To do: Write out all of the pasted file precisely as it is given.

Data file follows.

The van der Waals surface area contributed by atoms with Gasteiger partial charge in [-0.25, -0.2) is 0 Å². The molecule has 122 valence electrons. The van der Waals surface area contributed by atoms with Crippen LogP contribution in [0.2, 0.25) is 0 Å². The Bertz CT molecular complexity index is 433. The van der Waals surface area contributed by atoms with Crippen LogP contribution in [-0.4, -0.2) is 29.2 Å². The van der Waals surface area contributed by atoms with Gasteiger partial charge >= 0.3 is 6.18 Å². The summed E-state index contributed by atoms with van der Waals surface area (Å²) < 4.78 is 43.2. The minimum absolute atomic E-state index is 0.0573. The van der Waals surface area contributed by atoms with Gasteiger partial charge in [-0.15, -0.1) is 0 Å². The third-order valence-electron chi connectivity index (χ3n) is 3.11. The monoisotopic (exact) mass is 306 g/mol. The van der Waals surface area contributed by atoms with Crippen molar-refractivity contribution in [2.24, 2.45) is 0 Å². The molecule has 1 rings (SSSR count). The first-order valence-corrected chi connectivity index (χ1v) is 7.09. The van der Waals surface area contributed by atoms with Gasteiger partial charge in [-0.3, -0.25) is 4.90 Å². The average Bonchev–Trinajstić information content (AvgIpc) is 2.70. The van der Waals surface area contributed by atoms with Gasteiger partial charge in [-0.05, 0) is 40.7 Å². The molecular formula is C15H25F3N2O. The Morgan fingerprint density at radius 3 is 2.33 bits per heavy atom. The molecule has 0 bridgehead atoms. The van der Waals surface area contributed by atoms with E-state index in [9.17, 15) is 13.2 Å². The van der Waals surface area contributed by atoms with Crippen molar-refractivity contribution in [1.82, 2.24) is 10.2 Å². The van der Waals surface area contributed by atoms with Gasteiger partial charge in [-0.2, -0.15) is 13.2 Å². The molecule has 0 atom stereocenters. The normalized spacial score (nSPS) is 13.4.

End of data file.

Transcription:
The van der Waals surface area contributed by atoms with Gasteiger partial charge in [-0.25, -0.2) is 0 Å². The molecule has 122 valence electrons. The van der Waals surface area contributed by atoms with Crippen LogP contribution in [0.2, 0.25) is 0 Å². The Bertz CT molecular complexity index is 433. The van der Waals surface area contributed by atoms with Crippen LogP contribution in [-0.4, -0.2) is 29.2 Å². The van der Waals surface area contributed by atoms with Gasteiger partial charge >= 0.3 is 6.18 Å². The summed E-state index contributed by atoms with van der Waals surface area (Å²) < 4.78 is 43.2. The minimum absolute atomic E-state index is 0.0573. The van der Waals surface area contributed by atoms with Gasteiger partial charge in [-0.15, -0.1) is 0 Å². The third-order valence-electron chi connectivity index (χ3n) is 3.11. The monoisotopic (exact) mass is 306 g/mol. The van der Waals surface area contributed by atoms with Crippen molar-refractivity contribution in [2.24, 2.45) is 0 Å². The molecule has 1 rings (SSSR count). The first-order valence-corrected chi connectivity index (χ1v) is 7.09. The van der Waals surface area contributed by atoms with Gasteiger partial charge in [-0.3, -0.25) is 4.90 Å². The average Bonchev–Trinajstić information content (AvgIpc) is 2.70. The van der Waals surface area contributed by atoms with Gasteiger partial charge in [-0.05, 0) is 40.7 Å². The molecular formula is C15H25F3N2O. The Morgan fingerprint density at radius 3 is 2.33 bits per heavy atom. The molecule has 0 bridgehead atoms. The van der Waals surface area contributed by atoms with E-state index in [9.17, 15) is 13.2 Å². The van der Waals surface area contributed by atoms with Crippen molar-refractivity contribution in [1.82, 2.24) is 10.2 Å². The van der Waals surface area contributed by atoms with Gasteiger partial charge in [-0.2, -0.15) is 13.2 Å². The molecule has 0 atom stereocenters. The normalized spacial score (nSPS) is 13.4.